What’s the Purpose of Your Past

One of the most popular hashtags is called #FlashbackFriday which isn’t used as often now, but used to be very popular. The hashtag invariable follows some adorable picture from elementary school where the girl has pig tails and dimples. For me, I was as cute back in the day as I am now……which isn’t very much. So instead of a picture my flashback was going to be an old blog post I wrote.

As I scanned some of the original articles from my website, there was an immediate observation that would be apparent to anyone.  This early writing sucks.  Why did people read my writing back then? Did friends, family, and church members read it for the same reason parents attend elementary-aged concerts? “Awww!  Look at little Timmy up there! He sounds like a cat dying, but isn’t he a big ball of adorable for trying?”

Immediately you start to feel bad reading those words and want to comfort me like a mom of a 7th grader who just got cut from the middle school soccer team, “Chris, your writing wasn’t that bad.  I kind of liked it. Keep up the good work there, pal.” Regardless of your desire to comfort, I’m acutely aware of the shortcomings of my early articles, but there is a huge spiritual lesson in all of this.

  1. My past informs my present.

    The writer I am today wouldn’t be possible without the lessons I’ve learned along the way.  Like “Open Letter to Millennials Who Left the Church” was way too long for a blog post, “I Love Jesus But Can’t Stand the Church” takes forever to get to the point, and “My Childhood Faith Didn’t Last” has paragraphs longer than a 3 day road trip with your annoying uncle Larry.

    But despite all of those flaws, I have learned from each one.  With every step forward, the writing comes easier, reads better, and flows like a normal blog should.  The same is true with your spiritual life.

    You may look at your past and see it littered with flaws and mistakes, but keep stepping forward toward Jesus. Allow your past to inform your present, not letting you go back to where you once were.

  2. My present is better than my past.

    The more you write, the better you are at writing. At least that’s what the “experts” say. On this occasion the experts appear to have got it right. Today’s blog is way better than any one of the original posts on this site, and that’s a fact jack. You can take it to the bank.  It’s because I write often, with consistency, and with regular editing from others.

    The spiritual lesson here is that your present will be better than your past as you follow Jesus faithfully, with consistency, and with others speaking in into your life with regularity.  As you do this, one day you will look back and see how far you have truly come in your walk with Christ.  Keep moving forward in order to see results.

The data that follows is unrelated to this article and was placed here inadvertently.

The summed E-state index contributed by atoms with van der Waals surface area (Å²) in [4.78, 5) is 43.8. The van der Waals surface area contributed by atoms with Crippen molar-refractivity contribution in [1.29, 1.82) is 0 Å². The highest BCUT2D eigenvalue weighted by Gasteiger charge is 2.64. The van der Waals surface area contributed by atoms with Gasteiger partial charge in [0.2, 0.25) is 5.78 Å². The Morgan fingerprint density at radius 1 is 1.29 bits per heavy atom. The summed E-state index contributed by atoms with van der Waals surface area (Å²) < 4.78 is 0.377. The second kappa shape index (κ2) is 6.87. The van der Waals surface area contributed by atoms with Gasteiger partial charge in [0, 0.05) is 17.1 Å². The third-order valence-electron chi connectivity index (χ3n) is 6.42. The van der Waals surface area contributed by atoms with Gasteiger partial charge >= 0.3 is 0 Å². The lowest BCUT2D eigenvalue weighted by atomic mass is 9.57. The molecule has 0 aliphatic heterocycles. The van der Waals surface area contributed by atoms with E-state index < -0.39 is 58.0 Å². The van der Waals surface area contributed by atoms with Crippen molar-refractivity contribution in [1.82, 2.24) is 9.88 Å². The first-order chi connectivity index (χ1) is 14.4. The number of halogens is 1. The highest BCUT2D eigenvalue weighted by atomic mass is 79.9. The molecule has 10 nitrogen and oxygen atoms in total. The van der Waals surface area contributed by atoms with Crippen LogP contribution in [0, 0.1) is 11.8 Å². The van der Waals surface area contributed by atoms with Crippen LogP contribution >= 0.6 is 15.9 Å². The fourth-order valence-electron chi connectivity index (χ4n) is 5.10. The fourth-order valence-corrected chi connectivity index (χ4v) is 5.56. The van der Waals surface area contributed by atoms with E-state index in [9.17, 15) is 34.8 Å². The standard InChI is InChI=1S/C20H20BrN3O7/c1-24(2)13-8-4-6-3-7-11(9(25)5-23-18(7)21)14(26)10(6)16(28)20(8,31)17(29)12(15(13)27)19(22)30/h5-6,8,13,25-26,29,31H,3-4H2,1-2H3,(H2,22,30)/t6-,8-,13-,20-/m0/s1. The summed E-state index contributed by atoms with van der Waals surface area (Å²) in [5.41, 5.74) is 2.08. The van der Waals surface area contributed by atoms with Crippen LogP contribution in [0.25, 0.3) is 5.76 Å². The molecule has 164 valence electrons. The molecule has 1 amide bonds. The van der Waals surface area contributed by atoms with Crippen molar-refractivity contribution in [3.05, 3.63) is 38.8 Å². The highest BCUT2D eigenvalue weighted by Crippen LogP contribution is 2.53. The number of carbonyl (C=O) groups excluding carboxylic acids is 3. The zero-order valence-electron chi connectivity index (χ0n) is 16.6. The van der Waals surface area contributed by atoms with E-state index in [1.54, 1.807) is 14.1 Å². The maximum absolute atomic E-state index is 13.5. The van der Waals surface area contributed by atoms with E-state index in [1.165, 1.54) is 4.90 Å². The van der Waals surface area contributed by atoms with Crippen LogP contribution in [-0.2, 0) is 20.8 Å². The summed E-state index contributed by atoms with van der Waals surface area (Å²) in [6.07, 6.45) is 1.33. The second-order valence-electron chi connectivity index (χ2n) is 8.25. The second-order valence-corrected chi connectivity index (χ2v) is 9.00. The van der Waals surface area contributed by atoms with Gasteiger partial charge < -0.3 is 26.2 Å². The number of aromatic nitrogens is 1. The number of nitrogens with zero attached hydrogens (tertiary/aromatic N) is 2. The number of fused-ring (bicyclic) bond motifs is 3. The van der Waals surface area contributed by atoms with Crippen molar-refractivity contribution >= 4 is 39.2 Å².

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  3. My future will be better than my present.

    I’m not done writing.  That means a year from now, I will look back on my articles and think “Dang!  Those were not that great.” And that’s perfectly fine because my future writing will be better than my present writing.

    I pray the same is true of my faith.  My future walk with God is hopefully better than my walk with God today.  The old saying, “If you’re not dead, God’s not done” plays over and over in my mind.  God has big plans for your future and for my future, we just need to keep faithfully pursuing him.


How is God working in your life today?
Comment below.


5 thoughts on “What’s the Purpose of Your Past

  1. I’ve read every blog that you considered not that good. I could and can relate to everything you write because of where I am in my spiritual walk. Never once did I think that you would be a good writer ” one day”, I believe you have always been a great writer because it comes from the love of God that is in your heart. You shine Chris! Thank you for sharing your wisdom and helping me in my journey towards our Heavenly home.

    Liked by 1 person

    1. Thank you Vickie. Your support has always meant so much to me. I can’t tell you how much I appreciate you.


  2. I think that perfectionists like us will always find “a wrinkle” in the smoothest thing, because we do look for it. Much of our self criticism comes from unrealistic expectations, or simply from a temporary state of mind that makes appear everything as “below” what we like and want it to be… are we that exigeant with others? ….


    1. I completely agree. Have you read Jon Acuff’s new book “Finish”? The majority of the book is about that very concept. So insightful and helpful for those of us who “just want to get it right.”

      Liked by 1 person

      1. I haven’t but i will check it out!

        Liked by 1 person

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